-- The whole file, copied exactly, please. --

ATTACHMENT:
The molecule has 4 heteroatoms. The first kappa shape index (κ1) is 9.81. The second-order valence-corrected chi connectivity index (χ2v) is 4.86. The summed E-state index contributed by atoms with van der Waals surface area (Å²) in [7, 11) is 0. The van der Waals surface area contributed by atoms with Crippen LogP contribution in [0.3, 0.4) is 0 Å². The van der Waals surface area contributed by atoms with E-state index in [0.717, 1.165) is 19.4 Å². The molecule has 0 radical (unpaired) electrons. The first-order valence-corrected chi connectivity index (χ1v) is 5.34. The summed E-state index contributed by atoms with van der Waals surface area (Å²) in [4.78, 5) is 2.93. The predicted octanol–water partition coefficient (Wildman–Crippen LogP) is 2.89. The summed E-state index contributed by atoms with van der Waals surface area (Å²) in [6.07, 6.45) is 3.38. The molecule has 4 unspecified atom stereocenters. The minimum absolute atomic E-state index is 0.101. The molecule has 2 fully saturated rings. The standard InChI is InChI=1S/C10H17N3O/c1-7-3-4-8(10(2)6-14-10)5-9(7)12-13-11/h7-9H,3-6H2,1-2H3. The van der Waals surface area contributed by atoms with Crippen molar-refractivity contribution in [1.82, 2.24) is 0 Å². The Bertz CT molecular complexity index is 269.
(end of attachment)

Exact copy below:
The molecule has 4 heteroatoms. The first kappa shape index (κ1) is 9.81. The second-order valence-corrected chi connectivity index (χ2v) is 4.86. The summed E-state index contributed by atoms with van der Waals surface area (Å²) in [7, 11) is 0. The van der Waals surface area contributed by atoms with Crippen LogP contribution in [0.3, 0.4) is 0 Å². The van der Waals surface area contributed by atoms with E-state index in [0.717, 1.165) is 19.4 Å². The molecule has 0 radical (unpaired) electrons. The first-order valence-corrected chi connectivity index (χ1v) is 5.34. The summed E-state index contributed by atoms with van der Waals surface area (Å²) in [4.78, 5) is 2.93. The predicted octanol–water partition coefficient (Wildman–Crippen LogP) is 2.89. The summed E-state index contributed by atoms with van der Waals surface area (Å²) in [6.07, 6.45) is 3.38. The molecule has 4 unspecified atom stereocenters. The minimum absolute atomic E-state index is 0.101. The molecule has 2 fully saturated rings. The standard InChI is InChI=1S/C10H17N3O/c1-7-3-4-8(10(2)6-14-10)5-9(7)12-13-11/h7-9H,3-6H2,1-2H3. The van der Waals surface area contributed by atoms with Crippen molar-refractivity contribution in [1.82, 2.24) is 0 Å². The Bertz CT molecular complexity index is 269.